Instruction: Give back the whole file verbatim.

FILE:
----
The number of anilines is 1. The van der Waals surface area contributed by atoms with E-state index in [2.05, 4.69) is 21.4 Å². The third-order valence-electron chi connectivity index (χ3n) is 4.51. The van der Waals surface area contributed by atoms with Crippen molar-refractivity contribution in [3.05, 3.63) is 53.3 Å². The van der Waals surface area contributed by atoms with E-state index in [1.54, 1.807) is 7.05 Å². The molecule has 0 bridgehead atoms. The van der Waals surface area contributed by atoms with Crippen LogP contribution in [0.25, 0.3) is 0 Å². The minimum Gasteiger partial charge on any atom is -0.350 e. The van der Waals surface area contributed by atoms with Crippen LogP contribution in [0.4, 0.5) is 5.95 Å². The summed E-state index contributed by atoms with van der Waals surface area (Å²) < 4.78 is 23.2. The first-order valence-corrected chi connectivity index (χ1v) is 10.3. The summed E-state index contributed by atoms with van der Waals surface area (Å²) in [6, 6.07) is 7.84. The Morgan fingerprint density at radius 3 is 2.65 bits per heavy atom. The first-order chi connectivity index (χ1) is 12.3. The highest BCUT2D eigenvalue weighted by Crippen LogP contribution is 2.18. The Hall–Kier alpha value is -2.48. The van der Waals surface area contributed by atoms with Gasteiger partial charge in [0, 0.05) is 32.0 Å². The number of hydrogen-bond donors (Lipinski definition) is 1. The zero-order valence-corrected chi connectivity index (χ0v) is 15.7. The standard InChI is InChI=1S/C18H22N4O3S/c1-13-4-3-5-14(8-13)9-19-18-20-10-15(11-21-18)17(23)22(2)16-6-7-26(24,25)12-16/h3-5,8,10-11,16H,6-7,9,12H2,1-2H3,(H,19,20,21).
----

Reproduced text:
The number of anilines is 1. The van der Waals surface area contributed by atoms with E-state index in [2.05, 4.69) is 21.4 Å². The third-order valence-electron chi connectivity index (χ3n) is 4.51. The van der Waals surface area contributed by atoms with Crippen molar-refractivity contribution in [3.05, 3.63) is 53.3 Å². The van der Waals surface area contributed by atoms with E-state index in [1.54, 1.807) is 7.05 Å². The molecule has 0 bridgehead atoms. The van der Waals surface area contributed by atoms with Crippen LogP contribution in [0.25, 0.3) is 0 Å². The minimum Gasteiger partial charge on any atom is -0.350 e. The van der Waals surface area contributed by atoms with Crippen LogP contribution in [0.4, 0.5) is 5.95 Å². The summed E-state index contributed by atoms with van der Waals surface area (Å²) < 4.78 is 23.2. The first-order valence-corrected chi connectivity index (χ1v) is 10.3. The summed E-state index contributed by atoms with van der Waals surface area (Å²) in [6, 6.07) is 7.84. The Morgan fingerprint density at radius 3 is 2.65 bits per heavy atom. The first-order chi connectivity index (χ1) is 12.3. The highest BCUT2D eigenvalue weighted by Crippen LogP contribution is 2.18. The Hall–Kier alpha value is -2.48. The van der Waals surface area contributed by atoms with Gasteiger partial charge in [0, 0.05) is 32.0 Å². The number of hydrogen-bond donors (Lipinski definition) is 1. The zero-order valence-corrected chi connectivity index (χ0v) is 15.7. The standard InChI is InChI=1S/C18H22N4O3S/c1-13-4-3-5-14(8-13)9-19-18-20-10-15(11-21-18)17(23)22(2)16-6-7-26(24,25)12-16/h3-5,8,10-11,16H,6-7,9,12H2,1-2H3,(H,19,20,21).